Most of the investigations of the solar energy utilization are experimental (Bani-Hani and Abidoye, 2016). Researchers are trying to find suitable applications for solar energy (Bani-Hani, 2016). These experimental data can be validated against theoretical results and vice versa. However, because of the presence of strong computing tools such as the Artificial Neural Networks (ANNs) the experimental data can be validated and predicted (Abidoye, et al., 2016). This will help in better analysis of the renewable energy systems for energy sustainability. The renewable energy outputs are variable due to parameters affecting the systems that are known as characteristic of their sources. Electrical power system; for example, is facing a difficulty of integrating these variable power sources into the existing power grids (Akinyele, et al., 2014).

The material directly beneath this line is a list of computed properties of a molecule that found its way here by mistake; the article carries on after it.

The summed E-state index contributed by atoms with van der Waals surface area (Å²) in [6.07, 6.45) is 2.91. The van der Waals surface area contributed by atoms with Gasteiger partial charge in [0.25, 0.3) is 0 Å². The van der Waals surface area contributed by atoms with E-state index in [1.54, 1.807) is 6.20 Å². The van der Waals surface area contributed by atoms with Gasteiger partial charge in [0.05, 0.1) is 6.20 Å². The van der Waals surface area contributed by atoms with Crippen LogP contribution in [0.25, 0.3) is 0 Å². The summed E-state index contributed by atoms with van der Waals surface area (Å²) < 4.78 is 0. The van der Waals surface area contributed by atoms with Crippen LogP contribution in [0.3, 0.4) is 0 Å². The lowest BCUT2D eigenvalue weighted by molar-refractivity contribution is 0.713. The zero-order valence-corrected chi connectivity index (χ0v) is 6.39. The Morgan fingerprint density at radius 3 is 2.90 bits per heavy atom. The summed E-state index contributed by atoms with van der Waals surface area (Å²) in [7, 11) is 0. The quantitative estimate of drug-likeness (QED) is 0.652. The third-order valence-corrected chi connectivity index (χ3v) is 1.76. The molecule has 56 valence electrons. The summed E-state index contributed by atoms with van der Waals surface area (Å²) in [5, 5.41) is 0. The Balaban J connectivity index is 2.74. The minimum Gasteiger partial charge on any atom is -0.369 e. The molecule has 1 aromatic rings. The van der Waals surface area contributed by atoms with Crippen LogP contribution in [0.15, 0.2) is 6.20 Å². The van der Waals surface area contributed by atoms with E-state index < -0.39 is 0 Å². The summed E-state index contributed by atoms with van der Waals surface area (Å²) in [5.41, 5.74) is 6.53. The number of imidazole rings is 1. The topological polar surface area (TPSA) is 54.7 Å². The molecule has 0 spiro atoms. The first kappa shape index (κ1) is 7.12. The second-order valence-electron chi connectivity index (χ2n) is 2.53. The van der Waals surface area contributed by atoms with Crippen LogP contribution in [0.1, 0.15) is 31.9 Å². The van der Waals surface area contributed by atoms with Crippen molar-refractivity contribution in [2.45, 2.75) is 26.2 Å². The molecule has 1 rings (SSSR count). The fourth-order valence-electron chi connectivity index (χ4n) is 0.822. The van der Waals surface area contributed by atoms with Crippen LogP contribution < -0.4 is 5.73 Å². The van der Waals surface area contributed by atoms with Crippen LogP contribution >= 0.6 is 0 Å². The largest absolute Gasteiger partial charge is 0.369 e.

Artificial neural networks (ANNs) have played an important role in solving many complex real-world problems such as pattern classification, clustering, approximation, forecasting, optimization, control (Garth, et al., 1996; Goodacre, et al., 1994;  Grieser, et al., 2015; Hecht-Nielsen, 1990; Geeraerd, et al., 1998; Hajmeer, et al., 1996; Hajmeer, et al., 1997; Hajmeer, et al., 1998; Jain, et al., 1996; Pham, 1994).

Nowadays, ANNs can be used to solve problems that are difficult for human beings. They can extract the desired information directly from the data to overcome the limitations of the conventional approaches.

Neuron is the fundamental processing element of a neural network. Basically, an artificial processing neuron receives inputs from the environment, combines them in a special way, performs generally a non-linear operation on the result, and then obtains the final result (Haykin, 1994).

Additional layer(s) of neurons placed between the input layer (containing input nodes) and the output neuron are needed to cope with nonlinearly separable problems. This architecture is known as multilayer perceptron (MLP) architecture (Hecht-Nielsen, 1990).  These intermediate layers are named hidden layers because they do not interact with the external environment. In addition, their nodes are called hidden nodes.